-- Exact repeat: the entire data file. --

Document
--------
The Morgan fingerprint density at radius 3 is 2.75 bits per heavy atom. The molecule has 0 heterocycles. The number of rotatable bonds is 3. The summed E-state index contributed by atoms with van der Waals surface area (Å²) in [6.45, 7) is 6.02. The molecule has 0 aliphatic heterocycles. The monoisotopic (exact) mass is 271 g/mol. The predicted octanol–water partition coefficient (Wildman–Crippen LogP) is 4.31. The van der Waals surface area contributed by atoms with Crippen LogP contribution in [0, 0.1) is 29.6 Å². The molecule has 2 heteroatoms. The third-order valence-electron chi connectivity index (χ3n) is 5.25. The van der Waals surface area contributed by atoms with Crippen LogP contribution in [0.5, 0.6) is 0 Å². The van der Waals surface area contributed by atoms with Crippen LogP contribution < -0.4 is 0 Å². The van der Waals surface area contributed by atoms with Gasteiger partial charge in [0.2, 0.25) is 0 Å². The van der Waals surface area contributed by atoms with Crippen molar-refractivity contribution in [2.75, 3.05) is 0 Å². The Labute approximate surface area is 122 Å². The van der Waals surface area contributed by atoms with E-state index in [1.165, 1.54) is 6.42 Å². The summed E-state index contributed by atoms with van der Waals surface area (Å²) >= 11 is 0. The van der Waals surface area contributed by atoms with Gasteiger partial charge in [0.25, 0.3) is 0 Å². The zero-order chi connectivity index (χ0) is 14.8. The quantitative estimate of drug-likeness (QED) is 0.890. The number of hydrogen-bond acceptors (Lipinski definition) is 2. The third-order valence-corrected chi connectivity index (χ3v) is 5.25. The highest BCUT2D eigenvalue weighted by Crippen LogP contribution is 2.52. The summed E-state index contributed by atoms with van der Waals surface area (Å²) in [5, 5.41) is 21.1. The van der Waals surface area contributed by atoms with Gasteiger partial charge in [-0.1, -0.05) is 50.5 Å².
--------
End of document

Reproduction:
The Morgan fingerprint density at radius 3 is 2.75 bits per heavy atom. The molecule has 0 heterocycles. The number of rotatable bonds is 3. The summed E-state index contributed by atoms with van der Waals surface area (Å²) in [6.45, 7) is 6.02. The molecule has 0 aliphatic heterocycles. The monoisotopic (exact) mass is 271 g/mol. The predicted octanol–water partition coefficient (Wildman–Crippen LogP) is 4.31. The van der Waals surface area contributed by atoms with Crippen LogP contribution in [0, 0.1) is 29.6 Å². The molecule has 2 heteroatoms. The third-order valence-electron chi connectivity index (χ3n) is 5.25. The van der Waals surface area contributed by atoms with Crippen LogP contribution in [0.5, 0.6) is 0 Å². The van der Waals surface area contributed by atoms with Crippen LogP contribution < -0.4 is 0 Å². The van der Waals surface area contributed by atoms with Gasteiger partial charge in [0.2, 0.25) is 0 Å². The van der Waals surface area contributed by atoms with Crippen molar-refractivity contribution in [2.75, 3.05) is 0 Å². The Labute approximate surface area is 122 Å². The van der Waals surface area contributed by atoms with E-state index in [1.165, 1.54) is 6.42 Å². The summed E-state index contributed by atoms with van der Waals surface area (Å²) >= 11 is 0. The van der Waals surface area contributed by atoms with Gasteiger partial charge in [0.25, 0.3) is 0 Å². The zero-order chi connectivity index (χ0) is 14.8. The quantitative estimate of drug-likeness (QED) is 0.890. The number of hydrogen-bond acceptors (Lipinski definition) is 2. The third-order valence-corrected chi connectivity index (χ3v) is 5.25. The highest BCUT2D eigenvalue weighted by Crippen LogP contribution is 2.52. The summed E-state index contributed by atoms with van der Waals surface area (Å²) in [5, 5.41) is 21.1. The van der Waals surface area contributed by atoms with Gasteiger partial charge in [-0.1, -0.05) is 50.5 Å².